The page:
October 8, 2019 | Jola Glotzer
sADPL profiling of proteome
In a fresh off the press PNAS paper, CBC awardee Ray Moellering, UChicago, describes a novel technique called soluble activity-dependent proximity ligation (aADPL) that may significantly improve proteome analysis.
Congratulations to the Moellering team at UChicago on a new publication, “Ultrasensitive, multiplexed chemoproteomic profiling with soluble activity-dependent proximity ligation,” published yesterday (Oct. 7) in PNAS.
The team reports on the development of a novel technique called soluble activity-dependent proximity ligation or sADPL which, quickly and with ultrasensitive specificity, profiles whole protein families based on their enzymatic activity in complex protein samples obtained from cells, fluids, and tissues. When combined with quantitative PCR, aADPL profiling can detect active proteins at picogram levels in unfractionated proteome.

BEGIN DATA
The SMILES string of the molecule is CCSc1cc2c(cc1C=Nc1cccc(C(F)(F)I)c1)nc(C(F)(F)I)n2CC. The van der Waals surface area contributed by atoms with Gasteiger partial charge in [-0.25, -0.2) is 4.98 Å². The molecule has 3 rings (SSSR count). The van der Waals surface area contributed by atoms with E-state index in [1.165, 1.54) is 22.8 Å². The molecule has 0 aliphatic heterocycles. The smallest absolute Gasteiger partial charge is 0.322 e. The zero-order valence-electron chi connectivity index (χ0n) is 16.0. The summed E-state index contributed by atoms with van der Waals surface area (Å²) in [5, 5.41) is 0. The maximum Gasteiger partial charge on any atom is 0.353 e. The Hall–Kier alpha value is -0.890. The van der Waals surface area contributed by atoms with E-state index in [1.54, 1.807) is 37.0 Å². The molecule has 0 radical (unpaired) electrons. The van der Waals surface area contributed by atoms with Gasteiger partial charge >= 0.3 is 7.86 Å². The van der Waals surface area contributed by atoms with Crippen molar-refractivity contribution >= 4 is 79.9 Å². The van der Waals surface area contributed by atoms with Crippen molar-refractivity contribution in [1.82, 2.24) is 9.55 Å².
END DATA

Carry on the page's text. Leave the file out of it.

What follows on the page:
Specifically, sADPL is shown to be very effective in rapid quantifying protein–drug interactions in blood samples and in measuring protein activity in patient tumor samples — literally on a bench and in a matter of hours. Overall, the authors make a compelling proof-of-concept demonstration of the power of the aADPL profiling and the applicability of the method to versatile whole proteome analyses of biological and clinical samples.
The senior author on the paper, Raymond Moellering, PhD, is Assistant Professor at the Department of Chemistry at UChicago. Moellering has several ties to the CBC (see below). He attributes the current study to the CBC funding he received in 2017 via a CBC Catalyst Award. Co-author Ernst Lengyel, MD, PhD, UChicago, is also affiliated with the CBC. Lengyel is Professor and Chairman of the Department of Obstetrics and Gynecology, section Gynecologic Oncology, and co-director of the Ovarian Cancer Research Laboratory at UChicago. Lengyel’s CBC Awards and other ties to the CBC are listed below.
Publication attributed to *CBC funding: